Stephanie Smith: Word is ... we’re talking about fake news and feminism

Elizabeth Moss in this year's adaptation of The Handmaid's Tale. Online searches for the work "feminism" increased after it aired.
Elizabeth Moss in this year's adaptation of The Handmaid's Tale. Online searches for the work "feminism" increased after it aired.
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And the word of the year is … “youthquake”. Hardly anyone has heard of it, but Oxford Dictionaries says use of the word – meaning young people driving political change – grew 500 per cent in everyday speech in 2017, peaking after a better-than-expected election turnout for Labour by millennial voters.

Maybe it’s not so surprising. Young people have much to quake about, with many feeling they have been mugged by older people of their pensions, their freedom of movement and their ability to own their home. If “youthquake” as WoTY reflects a gathering rebellion, perhaps it’s time.

But it’s not the only WoTY contender. Collins offers two words – “fake news”, described as “false, often sensational, information disseminated under the guise of news reporting”. Donald Trump declared he himself had come up with the term. This is fake news itself as it dates back to at least the 19th century, according to Merriam-Webster, whose own WoTY is “feminism”. Searches for this increased during TV shows and films with strong feminist themes, including The Handmaid’s Tale.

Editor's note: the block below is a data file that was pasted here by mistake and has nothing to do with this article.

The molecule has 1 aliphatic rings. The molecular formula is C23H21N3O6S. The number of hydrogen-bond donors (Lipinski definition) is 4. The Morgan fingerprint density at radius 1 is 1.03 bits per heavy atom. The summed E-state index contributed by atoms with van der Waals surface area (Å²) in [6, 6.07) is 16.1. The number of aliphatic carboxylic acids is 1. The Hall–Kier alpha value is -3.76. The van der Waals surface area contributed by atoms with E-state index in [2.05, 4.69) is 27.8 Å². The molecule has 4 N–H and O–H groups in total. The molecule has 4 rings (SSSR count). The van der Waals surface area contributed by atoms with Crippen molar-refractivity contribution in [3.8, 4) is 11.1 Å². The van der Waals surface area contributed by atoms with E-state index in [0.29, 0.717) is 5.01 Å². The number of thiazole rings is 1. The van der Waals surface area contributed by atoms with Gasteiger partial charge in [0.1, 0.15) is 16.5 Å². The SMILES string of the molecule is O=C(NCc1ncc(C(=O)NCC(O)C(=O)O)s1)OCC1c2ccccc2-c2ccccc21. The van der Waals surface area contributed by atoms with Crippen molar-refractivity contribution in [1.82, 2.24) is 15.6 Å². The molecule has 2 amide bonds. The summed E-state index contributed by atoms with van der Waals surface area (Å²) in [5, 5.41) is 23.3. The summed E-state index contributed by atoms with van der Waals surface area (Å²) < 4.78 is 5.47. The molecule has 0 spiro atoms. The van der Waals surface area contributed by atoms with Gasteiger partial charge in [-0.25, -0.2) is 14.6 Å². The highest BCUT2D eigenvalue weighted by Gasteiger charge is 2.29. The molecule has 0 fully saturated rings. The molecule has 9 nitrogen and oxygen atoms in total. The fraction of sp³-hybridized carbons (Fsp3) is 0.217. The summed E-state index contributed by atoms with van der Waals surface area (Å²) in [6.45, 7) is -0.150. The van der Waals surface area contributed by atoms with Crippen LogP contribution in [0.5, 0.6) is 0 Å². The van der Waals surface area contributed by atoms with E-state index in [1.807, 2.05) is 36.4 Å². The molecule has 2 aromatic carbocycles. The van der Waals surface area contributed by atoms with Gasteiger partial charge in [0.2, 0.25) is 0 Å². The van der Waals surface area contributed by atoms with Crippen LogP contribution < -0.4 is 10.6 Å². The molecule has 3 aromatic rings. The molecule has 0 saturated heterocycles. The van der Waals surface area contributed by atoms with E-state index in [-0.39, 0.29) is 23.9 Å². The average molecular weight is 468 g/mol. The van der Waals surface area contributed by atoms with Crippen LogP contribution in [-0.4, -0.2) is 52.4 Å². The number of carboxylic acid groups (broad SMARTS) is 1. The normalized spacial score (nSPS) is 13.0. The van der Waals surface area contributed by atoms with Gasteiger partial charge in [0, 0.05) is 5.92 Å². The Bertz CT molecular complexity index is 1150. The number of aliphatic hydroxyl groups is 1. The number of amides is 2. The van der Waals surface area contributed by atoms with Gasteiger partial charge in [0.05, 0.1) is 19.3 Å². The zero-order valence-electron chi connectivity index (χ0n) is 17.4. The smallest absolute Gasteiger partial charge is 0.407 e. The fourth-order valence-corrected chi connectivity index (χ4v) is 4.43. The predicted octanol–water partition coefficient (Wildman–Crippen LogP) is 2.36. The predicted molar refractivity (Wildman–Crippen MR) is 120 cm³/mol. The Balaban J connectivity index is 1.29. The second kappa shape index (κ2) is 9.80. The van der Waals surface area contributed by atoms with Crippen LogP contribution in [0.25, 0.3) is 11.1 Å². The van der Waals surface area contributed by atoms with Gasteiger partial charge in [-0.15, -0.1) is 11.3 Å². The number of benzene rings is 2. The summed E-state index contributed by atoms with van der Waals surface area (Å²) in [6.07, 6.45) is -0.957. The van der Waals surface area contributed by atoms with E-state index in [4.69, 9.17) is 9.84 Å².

Before celebrating a new dawn of equality, consider that Dictionary.com has an intriguing WoTY contender in “complicit”, which has increased 300 per cent this year in online searches, partly to do with Russian election interference, although the first spike came in March after Saturday Night Live aired a sketch with Scarlett Johansson as Ivanka Trump promoting a fake fragrance called ‘Complicit’.

Latterly, it has been searched regarding the sexual harassment allegations against powerful men, including film mogul Harvey Weinstein. This suggests online interest in who knew about casting couches and sexual abuse, concerns that chiefly implicate industry figureheads, but also, and more pruriently, female actors. Which leading ladies submitted and stayed silent?

The WoTY contenders tell us what English speakers have been talking and thinking about. Interest in young people engaging with politics can only be a good thing. “Fake news” points to a continuing undermining of trust in news reporting – not a good thing – while it’s hard not to take from “complicit” the message that some of us prefer to blame those who have been exploited and abused, rather than the exploiters themselves.

Other words on the lists include “gender fluid”; “fidget spinner”; “broflake” (man upset by liberal attitudes), and “unicorn” (adding rainbow colours to food ). Optimistic, unsettling, or wonderfully silly – this is how we live and think now.

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